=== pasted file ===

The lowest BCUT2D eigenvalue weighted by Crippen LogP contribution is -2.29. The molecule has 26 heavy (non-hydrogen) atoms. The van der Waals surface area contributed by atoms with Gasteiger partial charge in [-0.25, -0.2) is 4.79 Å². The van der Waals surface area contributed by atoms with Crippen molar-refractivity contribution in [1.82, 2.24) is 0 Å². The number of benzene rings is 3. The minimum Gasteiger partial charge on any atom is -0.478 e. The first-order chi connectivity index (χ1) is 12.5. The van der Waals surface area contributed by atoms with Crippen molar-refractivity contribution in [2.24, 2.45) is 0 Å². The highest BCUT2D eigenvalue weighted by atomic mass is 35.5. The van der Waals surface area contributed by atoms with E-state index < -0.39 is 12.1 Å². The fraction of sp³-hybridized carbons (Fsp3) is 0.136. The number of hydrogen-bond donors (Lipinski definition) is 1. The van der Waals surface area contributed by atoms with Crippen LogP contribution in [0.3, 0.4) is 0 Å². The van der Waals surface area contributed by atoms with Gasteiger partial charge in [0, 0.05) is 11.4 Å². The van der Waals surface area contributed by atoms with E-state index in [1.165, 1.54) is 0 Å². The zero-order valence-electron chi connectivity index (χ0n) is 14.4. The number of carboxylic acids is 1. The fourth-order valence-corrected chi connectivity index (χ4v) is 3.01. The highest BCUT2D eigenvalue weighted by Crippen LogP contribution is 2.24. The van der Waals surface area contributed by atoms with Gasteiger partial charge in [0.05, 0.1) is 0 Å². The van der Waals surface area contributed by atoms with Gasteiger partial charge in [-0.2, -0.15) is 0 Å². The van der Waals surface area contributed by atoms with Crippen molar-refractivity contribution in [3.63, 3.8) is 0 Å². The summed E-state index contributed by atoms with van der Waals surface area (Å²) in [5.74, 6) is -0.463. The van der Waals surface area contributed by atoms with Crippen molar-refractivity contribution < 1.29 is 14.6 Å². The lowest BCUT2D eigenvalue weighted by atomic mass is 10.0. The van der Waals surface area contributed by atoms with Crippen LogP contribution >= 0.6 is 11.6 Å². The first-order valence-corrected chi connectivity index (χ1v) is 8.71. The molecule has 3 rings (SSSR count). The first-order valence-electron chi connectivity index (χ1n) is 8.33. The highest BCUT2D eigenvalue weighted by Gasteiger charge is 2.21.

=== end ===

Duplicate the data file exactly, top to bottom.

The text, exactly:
The lowest BCUT2D eigenvalue weighted by Crippen LogP contribution is -2.29. The molecule has 26 heavy (non-hydrogen) atoms. The van der Waals surface area contributed by atoms with Gasteiger partial charge in [-0.25, -0.2) is 4.79 Å². The van der Waals surface area contributed by atoms with Crippen molar-refractivity contribution in [1.82, 2.24) is 0 Å². The number of benzene rings is 3. The minimum Gasteiger partial charge on any atom is -0.478 e. The first-order chi connectivity index (χ1) is 12.5. The van der Waals surface area contributed by atoms with Crippen molar-refractivity contribution in [2.24, 2.45) is 0 Å². The highest BCUT2D eigenvalue weighted by atomic mass is 35.5. The van der Waals surface area contributed by atoms with E-state index < -0.39 is 12.1 Å². The fraction of sp³-hybridized carbons (Fsp3) is 0.136. The number of hydrogen-bond donors (Lipinski definition) is 1. The van der Waals surface area contributed by atoms with Crippen LogP contribution in [0.3, 0.4) is 0 Å². The van der Waals surface area contributed by atoms with Gasteiger partial charge in [0, 0.05) is 11.4 Å². The van der Waals surface area contributed by atoms with E-state index in [1.165, 1.54) is 0 Å². The zero-order valence-electron chi connectivity index (χ0n) is 14.4. The number of carboxylic acids is 1. The fourth-order valence-corrected chi connectivity index (χ4v) is 3.01. The highest BCUT2D eigenvalue weighted by Crippen LogP contribution is 2.24. The van der Waals surface area contributed by atoms with Gasteiger partial charge in [0.05, 0.1) is 0 Å². The van der Waals surface area contributed by atoms with Gasteiger partial charge in [-0.2, -0.15) is 0 Å². The van der Waals surface area contributed by atoms with Crippen molar-refractivity contribution in [3.63, 3.8) is 0 Å². The summed E-state index contributed by atoms with van der Waals surface area (Å²) in [5.74, 6) is -0.463. The van der Waals surface area contributed by atoms with Crippen molar-refractivity contribution < 1.29 is 14.6 Å². The lowest BCUT2D eigenvalue weighted by atomic mass is 10.0. The van der Waals surface area contributed by atoms with Crippen LogP contribution >= 0.6 is 11.6 Å². The first-order valence-corrected chi connectivity index (χ1v) is 8.71. The molecule has 3 rings (SSSR count). The first-order valence-electron chi connectivity index (χ1n) is 8.33. The highest BCUT2D eigenvalue weighted by Gasteiger charge is 2.21.